Beulah Fason of Rose Bud has put together thousands of puzzles in her 86 years, but she just started keeping track of her hobby this year. A couple of weeks ago, Fason placed her 120,000th puzzle piece for the year.
“I write them down on a little tablet and the name of the puzzle,” Fason said.
Fason’s daughter, Rita Starkey, said she remembers her mom and dad doing puzzles together when she was growing up.
“I don’t remember when we started, but my husband and I had a dairy barn,” Fason said. “We’d work puzzles until it was time to go milk cows.”
What was once a way to pass time before work has turned into something for Fason to do in her retirement.
After her husband died, Fason said, she started working more and more puzzles.
“I was collecting plates at the time,” she said. “I decided there was something better to do than collect plates, so I started doing puzzles, and I haven’t gotten away from it.”
If she can’t sleep, she’ll get up and put together a puzzle in the room in her house devoted to her hobby.
“It kind of keeps you from going insane,” Fason said.
Starkey said knowing her mother is busy with her hobby helps Starkey rest easy.
“[My siblings and I] have a running joke. If Mother is out of puzzles, she’s going to be up on a stool, or she’s going to be doing something she shouldn’t be doing,” Starkey said. “We make sure she’s got something to do.”
Fason is no stranger to being active.
“I was raised on a farm, and we raised cotton,” she said. “I’ve just always been active. I haven’t ever just sat down and let somebody wait on me.”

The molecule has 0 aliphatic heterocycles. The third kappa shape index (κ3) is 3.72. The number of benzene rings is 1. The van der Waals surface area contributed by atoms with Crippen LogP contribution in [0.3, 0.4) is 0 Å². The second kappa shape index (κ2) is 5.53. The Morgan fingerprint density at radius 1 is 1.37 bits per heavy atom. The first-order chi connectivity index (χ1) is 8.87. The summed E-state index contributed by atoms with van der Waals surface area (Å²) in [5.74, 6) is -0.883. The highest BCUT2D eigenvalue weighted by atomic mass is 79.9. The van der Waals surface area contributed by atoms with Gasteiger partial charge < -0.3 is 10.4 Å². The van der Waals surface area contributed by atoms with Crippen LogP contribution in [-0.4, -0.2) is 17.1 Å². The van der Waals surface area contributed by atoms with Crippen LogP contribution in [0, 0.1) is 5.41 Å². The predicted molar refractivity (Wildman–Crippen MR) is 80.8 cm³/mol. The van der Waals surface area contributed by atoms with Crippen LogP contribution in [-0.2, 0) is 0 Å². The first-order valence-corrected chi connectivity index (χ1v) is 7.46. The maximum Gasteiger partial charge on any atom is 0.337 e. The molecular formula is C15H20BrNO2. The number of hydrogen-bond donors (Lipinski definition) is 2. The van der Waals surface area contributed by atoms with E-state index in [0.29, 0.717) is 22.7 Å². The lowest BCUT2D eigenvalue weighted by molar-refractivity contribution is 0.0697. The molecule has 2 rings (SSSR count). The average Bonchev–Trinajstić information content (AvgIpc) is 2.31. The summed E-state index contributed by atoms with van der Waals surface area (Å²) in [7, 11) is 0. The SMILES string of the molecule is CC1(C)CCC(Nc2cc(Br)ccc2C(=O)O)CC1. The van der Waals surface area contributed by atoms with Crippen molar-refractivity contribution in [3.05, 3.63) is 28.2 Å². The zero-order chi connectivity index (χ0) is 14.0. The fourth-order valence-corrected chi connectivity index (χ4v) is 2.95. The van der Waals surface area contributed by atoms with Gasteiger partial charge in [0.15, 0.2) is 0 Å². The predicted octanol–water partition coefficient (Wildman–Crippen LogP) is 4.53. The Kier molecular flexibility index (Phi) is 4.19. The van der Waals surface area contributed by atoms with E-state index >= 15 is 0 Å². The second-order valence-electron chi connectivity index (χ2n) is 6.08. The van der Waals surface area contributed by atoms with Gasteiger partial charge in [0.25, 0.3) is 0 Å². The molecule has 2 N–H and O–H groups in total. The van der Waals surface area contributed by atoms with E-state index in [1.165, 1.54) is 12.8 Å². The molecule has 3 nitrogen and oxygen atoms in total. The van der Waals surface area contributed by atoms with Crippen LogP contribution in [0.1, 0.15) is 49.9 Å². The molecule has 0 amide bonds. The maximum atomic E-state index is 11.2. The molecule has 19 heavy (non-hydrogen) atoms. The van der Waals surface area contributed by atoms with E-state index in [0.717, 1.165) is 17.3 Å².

Fason had two strokes in 2007 and 2011 that gave her and her children a scare because they didn’t know if she’d be able to do puzzles again.
“I had gotten to where I couldn’t see out of one eye,” Fason said.
She recovered from the strokes, however, and kept working puzzles.
Starkey lives next door to her mother and checks on her almost every day.
“I always finish [a puzzle],” Fason said. “I leave them together for Rita to see; then we’ll put them back in the box.”
Sometimes Fason likes a puzzle so much that she frames it, and it becomes artwork for her walls.
“Some of them are just too pretty to put back in the box,” Fason said.
Starkey said her mother’s framed puzzles will serve as a way to remember her when she is gone.
“I plan on her living forever, but when she’s not here anymore, we’ve got these memories that she did these puzzles,” Starkey said.
Fason tries to put at least one puzzle together each day.
“I usually do one a day if they’re 500 [pieces],” she said. “If they’re 1,000, it takes me two days. Sometimes Rita helps me a little bit, but whoever comes by and wants to help me with a puzzle, I’ll let them.”
Fason prefers the 500- and 1,000-piece puzzles over ones with 300 pieces.
“I don’t care much for the 300 pieces — they’re too easy. I finish them too quick,” she said.
Though puzzle construction is something Fason has become an expert at, she still never knows how long it will take her to piece a puzzle together.
“The one I’m working on now has 10 dogs on it,” she said. “Each one’s got a nose and face to go with it.”
Fason said she plans on working puzzles for a long time.
“They’re interesting, and they keep me out of trouble,” she said.
She didn’t plan on putting more than 100,000 pieces of puzzles together this year, but that’s just the way it worked out, she said.
The busyness of the holidays has not given Fason a reason to slow down on her hobby, but she does plan on taking one day off.
“I might take a break and celebrate Christmas,” she said.
Staff writer Lisa Burnett can be reached at (501) 244-4307 or firstname.lastname@example.org.